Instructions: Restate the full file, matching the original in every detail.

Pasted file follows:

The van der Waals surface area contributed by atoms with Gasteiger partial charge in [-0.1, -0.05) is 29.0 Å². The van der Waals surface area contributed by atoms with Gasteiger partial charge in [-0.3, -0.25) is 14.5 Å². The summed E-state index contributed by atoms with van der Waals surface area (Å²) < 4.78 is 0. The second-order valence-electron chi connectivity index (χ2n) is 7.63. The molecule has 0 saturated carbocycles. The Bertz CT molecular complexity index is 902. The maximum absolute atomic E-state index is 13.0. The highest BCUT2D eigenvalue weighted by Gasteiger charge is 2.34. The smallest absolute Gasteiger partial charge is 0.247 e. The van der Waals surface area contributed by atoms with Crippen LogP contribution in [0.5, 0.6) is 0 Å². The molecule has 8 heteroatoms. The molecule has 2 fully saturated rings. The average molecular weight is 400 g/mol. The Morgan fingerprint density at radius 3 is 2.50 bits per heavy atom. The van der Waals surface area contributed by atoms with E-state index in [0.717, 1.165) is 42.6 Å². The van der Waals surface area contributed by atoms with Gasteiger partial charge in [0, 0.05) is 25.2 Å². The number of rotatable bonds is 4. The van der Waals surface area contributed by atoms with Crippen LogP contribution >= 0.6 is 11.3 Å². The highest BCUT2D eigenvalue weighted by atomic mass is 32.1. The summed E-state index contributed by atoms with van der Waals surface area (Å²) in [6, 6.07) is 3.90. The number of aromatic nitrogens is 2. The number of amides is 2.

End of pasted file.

The van der Waals surface area contributed by atoms with Gasteiger partial charge in [-0.1, -0.05) is 29.0 Å². The van der Waals surface area contributed by atoms with Gasteiger partial charge in [-0.3, -0.25) is 14.5 Å². The summed E-state index contributed by atoms with van der Waals surface area (Å²) < 4.78 is 0. The second-order valence-electron chi connectivity index (χ2n) is 7.63. The molecule has 0 saturated carbocycles. The Bertz CT molecular complexity index is 902. The maximum absolute atomic E-state index is 13.0. The highest BCUT2D eigenvalue weighted by Gasteiger charge is 2.34. The smallest absolute Gasteiger partial charge is 0.247 e. The van der Waals surface area contributed by atoms with Crippen LogP contribution in [0.5, 0.6) is 0 Å². The molecule has 8 heteroatoms. The molecule has 2 fully saturated rings. The average molecular weight is 400 g/mol. The Morgan fingerprint density at radius 3 is 2.50 bits per heavy atom. The van der Waals surface area contributed by atoms with E-state index in [0.717, 1.165) is 42.6 Å². The van der Waals surface area contributed by atoms with Gasteiger partial charge in [0, 0.05) is 25.2 Å². The number of rotatable bonds is 4. The van der Waals surface area contributed by atoms with Crippen LogP contribution >= 0.6 is 11.3 Å². The highest BCUT2D eigenvalue weighted by atomic mass is 32.1. The summed E-state index contributed by atoms with van der Waals surface area (Å²) in [6, 6.07) is 3.90. The number of aromatic nitrogens is 2. The number of amides is 2.